Facing a federal lawsuit, state corrections officials are moving forward with a plan to transfer hundreds of alleged prison gang members from controversial isolation units to regular lockups around the state.
The first group of 45 inmates will be removed from the state’s Security Housing Units in the coming weeks, said Kelly Harrington, associate director of the California Department of Corrections and Rehabilitation. He said some of the inmates have spent more than 20 years locked in the special units.
“The priority has been to look at individuals who have been in the Security Housing Units the longest,” he said. “The goal is to reduce the number of inmates in the security housing units as safely as possible.”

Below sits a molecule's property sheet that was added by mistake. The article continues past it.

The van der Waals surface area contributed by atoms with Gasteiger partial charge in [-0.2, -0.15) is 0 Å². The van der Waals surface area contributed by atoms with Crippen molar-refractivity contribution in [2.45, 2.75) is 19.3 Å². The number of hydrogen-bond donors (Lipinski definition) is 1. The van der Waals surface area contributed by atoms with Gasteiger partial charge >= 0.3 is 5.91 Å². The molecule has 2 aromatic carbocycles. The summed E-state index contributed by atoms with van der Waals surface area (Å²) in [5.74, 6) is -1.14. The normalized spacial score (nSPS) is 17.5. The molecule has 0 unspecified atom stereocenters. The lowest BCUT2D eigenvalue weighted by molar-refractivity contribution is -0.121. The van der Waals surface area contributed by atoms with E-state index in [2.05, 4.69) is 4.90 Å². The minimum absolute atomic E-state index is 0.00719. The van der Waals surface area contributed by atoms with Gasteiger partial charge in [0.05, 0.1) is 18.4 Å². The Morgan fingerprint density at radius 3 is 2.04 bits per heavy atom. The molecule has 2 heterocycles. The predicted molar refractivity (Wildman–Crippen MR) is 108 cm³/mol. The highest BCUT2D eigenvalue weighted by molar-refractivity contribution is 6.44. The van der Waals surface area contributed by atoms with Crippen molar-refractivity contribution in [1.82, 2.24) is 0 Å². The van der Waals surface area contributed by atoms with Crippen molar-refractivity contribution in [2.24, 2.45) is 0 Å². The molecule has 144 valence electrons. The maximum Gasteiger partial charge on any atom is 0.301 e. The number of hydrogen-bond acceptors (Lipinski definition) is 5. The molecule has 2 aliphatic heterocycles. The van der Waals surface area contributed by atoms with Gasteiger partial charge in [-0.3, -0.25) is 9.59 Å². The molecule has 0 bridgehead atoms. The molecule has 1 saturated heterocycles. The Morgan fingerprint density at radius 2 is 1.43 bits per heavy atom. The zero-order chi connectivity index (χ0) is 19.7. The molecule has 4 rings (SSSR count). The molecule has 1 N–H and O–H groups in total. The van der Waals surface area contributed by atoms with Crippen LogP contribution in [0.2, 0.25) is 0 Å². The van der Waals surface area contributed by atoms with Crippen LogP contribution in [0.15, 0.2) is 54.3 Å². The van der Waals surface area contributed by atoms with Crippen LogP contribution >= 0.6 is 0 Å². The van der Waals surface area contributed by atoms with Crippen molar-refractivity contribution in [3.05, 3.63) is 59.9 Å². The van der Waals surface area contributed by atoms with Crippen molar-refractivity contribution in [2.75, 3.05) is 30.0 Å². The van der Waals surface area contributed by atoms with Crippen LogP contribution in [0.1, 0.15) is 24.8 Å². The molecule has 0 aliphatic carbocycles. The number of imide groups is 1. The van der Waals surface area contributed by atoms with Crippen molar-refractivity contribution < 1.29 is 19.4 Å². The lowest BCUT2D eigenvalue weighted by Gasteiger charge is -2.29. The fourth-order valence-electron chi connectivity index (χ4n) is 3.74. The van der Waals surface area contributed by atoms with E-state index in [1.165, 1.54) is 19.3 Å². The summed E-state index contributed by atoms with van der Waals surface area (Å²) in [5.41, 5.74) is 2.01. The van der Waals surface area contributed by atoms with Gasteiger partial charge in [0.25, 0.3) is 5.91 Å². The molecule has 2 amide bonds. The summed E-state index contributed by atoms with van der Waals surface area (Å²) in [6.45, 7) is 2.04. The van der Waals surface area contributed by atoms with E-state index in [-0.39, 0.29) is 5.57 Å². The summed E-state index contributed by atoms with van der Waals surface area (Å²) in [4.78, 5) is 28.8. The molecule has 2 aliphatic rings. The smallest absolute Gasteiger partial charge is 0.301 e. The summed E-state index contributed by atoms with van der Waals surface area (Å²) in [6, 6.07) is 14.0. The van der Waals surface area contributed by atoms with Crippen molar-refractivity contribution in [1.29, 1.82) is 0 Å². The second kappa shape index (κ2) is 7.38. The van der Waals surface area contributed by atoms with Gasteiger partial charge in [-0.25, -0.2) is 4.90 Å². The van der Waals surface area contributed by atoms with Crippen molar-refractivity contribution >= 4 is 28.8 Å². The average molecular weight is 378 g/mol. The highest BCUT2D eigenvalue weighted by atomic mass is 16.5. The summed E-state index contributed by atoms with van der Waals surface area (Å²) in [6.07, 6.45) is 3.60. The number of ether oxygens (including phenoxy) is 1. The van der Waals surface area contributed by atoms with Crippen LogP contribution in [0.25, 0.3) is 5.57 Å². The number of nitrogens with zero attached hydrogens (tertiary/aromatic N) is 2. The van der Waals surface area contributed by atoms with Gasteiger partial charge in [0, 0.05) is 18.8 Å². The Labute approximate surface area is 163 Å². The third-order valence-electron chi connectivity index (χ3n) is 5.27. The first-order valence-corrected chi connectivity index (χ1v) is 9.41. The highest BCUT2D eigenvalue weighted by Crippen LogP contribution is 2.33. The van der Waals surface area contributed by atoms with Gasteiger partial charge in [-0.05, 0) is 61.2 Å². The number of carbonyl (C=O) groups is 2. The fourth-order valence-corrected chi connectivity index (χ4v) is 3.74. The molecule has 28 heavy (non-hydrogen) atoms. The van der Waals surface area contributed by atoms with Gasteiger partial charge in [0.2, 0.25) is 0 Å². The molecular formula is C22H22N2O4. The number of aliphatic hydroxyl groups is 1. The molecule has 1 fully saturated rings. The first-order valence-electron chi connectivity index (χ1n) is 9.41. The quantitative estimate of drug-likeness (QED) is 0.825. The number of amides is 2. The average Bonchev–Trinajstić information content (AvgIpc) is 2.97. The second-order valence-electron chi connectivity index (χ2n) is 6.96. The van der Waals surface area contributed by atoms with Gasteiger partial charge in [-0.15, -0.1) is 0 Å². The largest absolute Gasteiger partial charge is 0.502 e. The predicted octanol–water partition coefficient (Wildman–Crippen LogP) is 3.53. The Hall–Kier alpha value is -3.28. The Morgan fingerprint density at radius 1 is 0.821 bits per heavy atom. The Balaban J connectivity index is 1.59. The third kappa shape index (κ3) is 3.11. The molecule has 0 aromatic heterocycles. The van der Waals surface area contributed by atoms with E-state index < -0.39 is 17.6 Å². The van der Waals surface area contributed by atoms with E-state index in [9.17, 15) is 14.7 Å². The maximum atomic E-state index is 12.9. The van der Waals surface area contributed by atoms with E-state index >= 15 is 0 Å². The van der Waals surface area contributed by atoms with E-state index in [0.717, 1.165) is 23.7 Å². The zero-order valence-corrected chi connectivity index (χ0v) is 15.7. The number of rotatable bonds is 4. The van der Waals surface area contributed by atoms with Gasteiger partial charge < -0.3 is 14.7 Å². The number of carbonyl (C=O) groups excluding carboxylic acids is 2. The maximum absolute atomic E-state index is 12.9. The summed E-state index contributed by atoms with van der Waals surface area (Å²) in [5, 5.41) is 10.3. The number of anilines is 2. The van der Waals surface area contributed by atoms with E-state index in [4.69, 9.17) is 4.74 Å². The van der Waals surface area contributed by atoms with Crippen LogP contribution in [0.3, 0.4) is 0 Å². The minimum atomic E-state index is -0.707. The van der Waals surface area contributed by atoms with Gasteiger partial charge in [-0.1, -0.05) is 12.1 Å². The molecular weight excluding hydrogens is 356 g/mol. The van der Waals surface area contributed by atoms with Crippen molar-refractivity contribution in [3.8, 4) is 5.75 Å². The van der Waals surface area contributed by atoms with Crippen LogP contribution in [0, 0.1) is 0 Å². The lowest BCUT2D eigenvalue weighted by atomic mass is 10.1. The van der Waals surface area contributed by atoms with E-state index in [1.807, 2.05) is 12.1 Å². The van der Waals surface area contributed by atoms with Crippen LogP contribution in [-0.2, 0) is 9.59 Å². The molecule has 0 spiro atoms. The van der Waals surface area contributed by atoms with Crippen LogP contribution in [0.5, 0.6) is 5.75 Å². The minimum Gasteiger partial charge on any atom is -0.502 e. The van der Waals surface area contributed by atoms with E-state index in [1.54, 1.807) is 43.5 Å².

As part of a new policy announced earlier this year, the inmates are not being required to renounce the gangs or snitch on other members, a practice known as “debriefing.” Instead, the prisoners must show they are no longer involved in gang-related activity as defined by new departmental guidelines.
Another 21 inmates will be placed in a “step-down” program that focuses on improving behavior and reintegrating inmates into the general prison population. Harrington said inmates could pass through the program within four years.